This blog entry was originally posted on Tuesday 17th March 2015. It has since been edited to take into account the posting of the program that it describes to GitHub, and to provide links to short tutorial information on YouTube for non-programmers on how to run the program.
Yesterday many members of the Blipfoto community – myself included – were deeply unsettled by news that the company has gone into liquidation. Blipfoto has been integral to my everyday life for over three years. The thought that my daily routine is at risk is very upsetting. Finding a photographic subject, capturing a shot, uploading it, writing a little about my day, waiting for greetings from my fellow blippers, and catching up with the journals of others has become part of what I am.
My colleague Dr Eve Forrest and I are currently undertaking a small study into the practices of the members of the online photography community Blipfoto. Last Thursday we met colleagues at Blipfoto’s Edinburgh office to confirm details for two focus group meetings of Blipfoto members (“blippers”). These will take place in Edinburgh next week on Thursday 6th February, with one in the afternoon, and the other in the early evening. (It is anticipated that some members may like to continue the conversation afterwards, so these meetings may well transform afterwards into mini-blipmeets.)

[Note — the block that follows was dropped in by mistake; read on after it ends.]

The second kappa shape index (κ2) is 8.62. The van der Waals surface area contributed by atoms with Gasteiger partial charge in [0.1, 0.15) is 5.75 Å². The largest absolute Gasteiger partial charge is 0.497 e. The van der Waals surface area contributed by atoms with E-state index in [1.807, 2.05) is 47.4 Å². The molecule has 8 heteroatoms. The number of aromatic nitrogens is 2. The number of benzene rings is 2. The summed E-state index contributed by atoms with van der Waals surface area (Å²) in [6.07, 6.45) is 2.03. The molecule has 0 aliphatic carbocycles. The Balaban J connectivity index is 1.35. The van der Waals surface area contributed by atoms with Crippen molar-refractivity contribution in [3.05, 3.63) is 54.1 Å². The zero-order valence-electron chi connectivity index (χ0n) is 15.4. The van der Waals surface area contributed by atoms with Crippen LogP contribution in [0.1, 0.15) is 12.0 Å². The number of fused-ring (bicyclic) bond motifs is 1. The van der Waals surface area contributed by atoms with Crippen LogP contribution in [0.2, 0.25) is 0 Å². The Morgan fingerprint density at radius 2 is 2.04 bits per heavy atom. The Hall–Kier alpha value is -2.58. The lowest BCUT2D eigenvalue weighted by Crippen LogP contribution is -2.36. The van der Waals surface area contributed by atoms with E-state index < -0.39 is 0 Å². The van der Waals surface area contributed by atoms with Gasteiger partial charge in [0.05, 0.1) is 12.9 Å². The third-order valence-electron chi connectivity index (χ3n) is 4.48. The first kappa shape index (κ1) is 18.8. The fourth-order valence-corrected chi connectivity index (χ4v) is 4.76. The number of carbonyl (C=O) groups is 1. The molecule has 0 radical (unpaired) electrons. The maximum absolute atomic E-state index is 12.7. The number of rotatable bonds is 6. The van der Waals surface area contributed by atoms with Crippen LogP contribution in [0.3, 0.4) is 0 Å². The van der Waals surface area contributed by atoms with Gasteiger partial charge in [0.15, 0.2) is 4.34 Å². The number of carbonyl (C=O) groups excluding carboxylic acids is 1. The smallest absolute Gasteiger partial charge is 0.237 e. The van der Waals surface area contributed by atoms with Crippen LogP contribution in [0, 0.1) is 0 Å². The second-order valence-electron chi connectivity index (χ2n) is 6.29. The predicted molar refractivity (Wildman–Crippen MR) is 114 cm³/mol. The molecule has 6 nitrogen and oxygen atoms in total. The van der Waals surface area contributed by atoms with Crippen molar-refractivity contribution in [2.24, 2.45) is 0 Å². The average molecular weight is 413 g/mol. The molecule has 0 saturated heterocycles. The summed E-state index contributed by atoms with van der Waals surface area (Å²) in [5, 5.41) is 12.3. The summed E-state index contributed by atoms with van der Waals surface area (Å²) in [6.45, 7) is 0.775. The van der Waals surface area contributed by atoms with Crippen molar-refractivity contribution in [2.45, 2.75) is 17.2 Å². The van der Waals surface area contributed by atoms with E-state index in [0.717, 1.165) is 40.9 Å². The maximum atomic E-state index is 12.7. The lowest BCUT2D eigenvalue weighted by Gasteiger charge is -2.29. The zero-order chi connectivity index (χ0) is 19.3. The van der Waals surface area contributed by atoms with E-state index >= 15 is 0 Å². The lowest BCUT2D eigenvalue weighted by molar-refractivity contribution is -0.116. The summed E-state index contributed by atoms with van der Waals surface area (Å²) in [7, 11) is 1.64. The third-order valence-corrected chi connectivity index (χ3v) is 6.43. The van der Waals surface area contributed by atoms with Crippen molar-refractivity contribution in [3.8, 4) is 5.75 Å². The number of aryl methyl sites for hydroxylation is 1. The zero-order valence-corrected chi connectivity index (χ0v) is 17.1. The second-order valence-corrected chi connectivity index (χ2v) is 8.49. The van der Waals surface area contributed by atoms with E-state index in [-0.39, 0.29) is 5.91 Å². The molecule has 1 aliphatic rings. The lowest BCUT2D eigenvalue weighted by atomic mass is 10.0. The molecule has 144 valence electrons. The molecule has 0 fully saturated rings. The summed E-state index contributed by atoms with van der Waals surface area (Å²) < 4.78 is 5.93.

Since January 2012 I’ve been a member of Blipfoto. If you haven’t come across this site before, Blipfoto is a simple concept. You set up a journal on the site, where you post a maximum of one photo a day. There is no obligation to post daily, but many blippers (yes, this is what they are called) do so, myself included. When they share their pictures, blippers also have the option of sharing text, such as stories, commentary and metadata to go with the picture of the day. As well as contributing their photographs and narrative, blippers enjoy looking at the postings of others, regardless as to whether or not they know these contributors beyond the online environment.